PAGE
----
Every time I go to Ghana, I genuinely like it more and more. There is a sense of hope and civic engagement in the country, I don't feel in East Africa. I've never actually done touristy things in Ghana, as most time I go for work, but I always find gems on the weekend in Accra.
My friend Will runs Impact Hub, and it's in the heart of Osu, so I usually work there for the day (20 GHS for the day). Right next to it are two cafes that I love-- Kukun and Tea Baa. Kukun is newer, but has great decor and good food. Tea baa has a small but delicious daily menu, mostly of Ghanaian inspired continental dishes, tasty grilled items and some of the best coconut rice I've tasted. While they don't have coffee, you can order your teas "tipsy" in the evening.
- Albela on 17th lane tends to be pretty quiet inside but was my fave go to for Indian food, which as a vegetarian is generally my fave go to for eating out :P :)
- Burger and Relish is a place with a fun vibe too, fairly continental/Western food often with live bands
- If you're looking for evening vibes, Republic is another place that has live music often, you could probably find them on facebook and insta to see if they have an event on the night you are interested in.
- Chez Clarisse is great for Ghanaian and regional food and has a nice outdoor but covered dining area that I quite like
Evening & Weekend Vibes
Skybar 25 for sunset drinks. Go to Artist Gallery Alliance and get lost in their rooms and rooms of art-- from wooden statues to pointillism. They close around 5, so hop next door to Sandbox, for drinks and Afrobeats. Tawala is also pretty chill on the beach, but sometimes they have very loud music and I think it's GHC 5-10 to enter. Sandbox is a bit fancier and I prefer there.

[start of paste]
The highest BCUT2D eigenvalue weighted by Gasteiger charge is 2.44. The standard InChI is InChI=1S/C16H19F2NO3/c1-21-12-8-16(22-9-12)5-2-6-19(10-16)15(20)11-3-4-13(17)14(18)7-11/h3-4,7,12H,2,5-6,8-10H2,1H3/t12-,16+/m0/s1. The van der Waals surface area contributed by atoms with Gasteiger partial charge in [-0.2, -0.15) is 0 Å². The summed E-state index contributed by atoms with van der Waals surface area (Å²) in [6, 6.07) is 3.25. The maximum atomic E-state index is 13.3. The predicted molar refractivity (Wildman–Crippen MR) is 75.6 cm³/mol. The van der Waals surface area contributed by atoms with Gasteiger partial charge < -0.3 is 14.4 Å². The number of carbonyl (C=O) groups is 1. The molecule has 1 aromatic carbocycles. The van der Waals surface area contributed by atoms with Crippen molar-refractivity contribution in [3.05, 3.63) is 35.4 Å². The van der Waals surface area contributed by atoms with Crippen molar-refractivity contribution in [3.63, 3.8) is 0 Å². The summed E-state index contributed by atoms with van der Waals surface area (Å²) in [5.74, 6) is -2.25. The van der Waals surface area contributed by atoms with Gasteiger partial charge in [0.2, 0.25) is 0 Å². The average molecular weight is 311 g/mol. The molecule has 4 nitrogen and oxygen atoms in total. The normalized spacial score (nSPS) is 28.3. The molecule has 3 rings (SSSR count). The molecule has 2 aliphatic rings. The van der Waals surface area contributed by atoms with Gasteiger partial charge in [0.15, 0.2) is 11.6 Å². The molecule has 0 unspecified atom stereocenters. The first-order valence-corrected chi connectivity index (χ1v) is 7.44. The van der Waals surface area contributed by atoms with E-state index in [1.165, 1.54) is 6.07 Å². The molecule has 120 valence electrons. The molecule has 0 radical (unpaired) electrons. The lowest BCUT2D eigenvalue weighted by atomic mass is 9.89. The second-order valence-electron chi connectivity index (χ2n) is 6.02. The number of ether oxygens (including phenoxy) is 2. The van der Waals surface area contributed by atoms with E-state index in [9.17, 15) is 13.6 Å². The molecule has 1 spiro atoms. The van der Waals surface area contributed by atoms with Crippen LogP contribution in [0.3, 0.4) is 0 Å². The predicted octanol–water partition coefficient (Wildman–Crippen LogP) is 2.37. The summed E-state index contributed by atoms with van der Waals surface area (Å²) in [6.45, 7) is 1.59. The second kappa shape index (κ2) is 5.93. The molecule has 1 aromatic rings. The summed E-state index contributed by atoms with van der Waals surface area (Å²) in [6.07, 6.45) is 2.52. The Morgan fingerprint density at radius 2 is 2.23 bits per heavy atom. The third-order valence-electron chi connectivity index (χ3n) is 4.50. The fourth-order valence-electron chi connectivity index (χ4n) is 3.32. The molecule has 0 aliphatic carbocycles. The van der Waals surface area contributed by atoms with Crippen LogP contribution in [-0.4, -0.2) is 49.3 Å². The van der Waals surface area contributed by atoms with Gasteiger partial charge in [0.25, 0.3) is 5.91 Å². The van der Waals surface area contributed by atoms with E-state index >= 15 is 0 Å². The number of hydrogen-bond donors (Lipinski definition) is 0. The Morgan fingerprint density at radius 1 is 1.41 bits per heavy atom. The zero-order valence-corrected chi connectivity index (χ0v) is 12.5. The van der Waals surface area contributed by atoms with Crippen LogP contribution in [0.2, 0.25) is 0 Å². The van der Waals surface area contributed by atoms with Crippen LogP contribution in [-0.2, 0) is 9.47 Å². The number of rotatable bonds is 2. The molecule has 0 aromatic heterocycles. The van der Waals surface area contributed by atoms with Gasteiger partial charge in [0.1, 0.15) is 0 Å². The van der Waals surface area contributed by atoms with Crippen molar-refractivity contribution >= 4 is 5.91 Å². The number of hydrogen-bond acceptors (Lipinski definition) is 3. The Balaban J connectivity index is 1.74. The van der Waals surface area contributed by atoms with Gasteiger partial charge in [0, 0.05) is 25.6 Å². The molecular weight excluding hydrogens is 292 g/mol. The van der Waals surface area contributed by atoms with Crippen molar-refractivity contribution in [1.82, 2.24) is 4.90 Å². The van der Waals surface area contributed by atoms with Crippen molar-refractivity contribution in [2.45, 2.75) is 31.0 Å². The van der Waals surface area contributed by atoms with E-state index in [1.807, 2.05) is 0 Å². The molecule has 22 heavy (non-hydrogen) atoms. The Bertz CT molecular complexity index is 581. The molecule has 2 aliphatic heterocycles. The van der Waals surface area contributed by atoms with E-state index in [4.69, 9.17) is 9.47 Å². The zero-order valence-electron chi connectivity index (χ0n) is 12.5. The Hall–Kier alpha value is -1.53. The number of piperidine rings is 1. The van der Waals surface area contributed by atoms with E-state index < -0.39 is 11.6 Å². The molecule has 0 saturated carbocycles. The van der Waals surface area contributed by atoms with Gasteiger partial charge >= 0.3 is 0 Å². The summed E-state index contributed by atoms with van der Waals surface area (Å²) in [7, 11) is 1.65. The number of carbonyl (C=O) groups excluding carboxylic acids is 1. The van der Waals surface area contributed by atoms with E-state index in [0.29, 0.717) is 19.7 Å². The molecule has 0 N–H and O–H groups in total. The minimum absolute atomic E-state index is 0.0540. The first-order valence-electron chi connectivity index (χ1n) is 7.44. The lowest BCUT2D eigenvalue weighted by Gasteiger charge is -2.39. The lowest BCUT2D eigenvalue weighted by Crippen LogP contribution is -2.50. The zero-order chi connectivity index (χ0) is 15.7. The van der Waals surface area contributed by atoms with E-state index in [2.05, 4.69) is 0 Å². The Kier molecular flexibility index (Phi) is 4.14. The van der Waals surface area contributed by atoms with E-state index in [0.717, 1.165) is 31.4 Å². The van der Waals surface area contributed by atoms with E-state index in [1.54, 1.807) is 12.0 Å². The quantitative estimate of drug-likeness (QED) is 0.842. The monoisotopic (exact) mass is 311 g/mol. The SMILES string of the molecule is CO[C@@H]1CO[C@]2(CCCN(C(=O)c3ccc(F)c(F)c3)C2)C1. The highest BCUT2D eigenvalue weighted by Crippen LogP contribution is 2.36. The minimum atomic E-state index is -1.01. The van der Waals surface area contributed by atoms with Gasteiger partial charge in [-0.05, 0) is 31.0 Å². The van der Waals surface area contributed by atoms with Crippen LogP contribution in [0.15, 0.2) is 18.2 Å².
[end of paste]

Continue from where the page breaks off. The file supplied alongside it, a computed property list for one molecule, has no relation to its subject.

Kempinski has a extravagant weekend brunch (that starts at 12:30) and has a great pool to hang around the whole day. Don't forget to check out Gallery 1957 in Kempinski.
If you want to check out the beach, there's Tawala that's a pretty chill vibe sometimes with very loud music and I think GHC 5-10 to enter, inside you can get drinks and some snacks; there's also which is a bit fancier and more expensive to get into, but can also be a little quieter as a result.
How to Buy Mudcloth, Kitenge, and Kente
The fabric is the BEST IN WEST AFRICA!! Makola market is a bit much to handle, but they have the best prices if you can haggle hard. The Center for National Culture, is more touristy, but they usually have everything your heart can desire.
Kitenge/Ankara will go for about 10 GHS per meter, obviously less if you buy more. Usually they sell by 6 meter increments, for 60-100 GHS. I always try to convince them to sell me less because I only 2-3 meters to make a dress.
Mudcloth is more expensive and comes in 2 or 4 meters increments. Usually the black is thicker, and the white is a thinner cloth. The 2 meters starts at 120 GHS (they might open you at 180?), and the 4 meters goes for 200 GHS and up.
Kente, depending on the age and the weave, can start at 60 GHS and go up to 200 GHS. If it's too much, you can usually convince them to cut you a strip only. There's single, double, and triple woven kente.
If you want better and verified quality, you can go for the GTP cloth.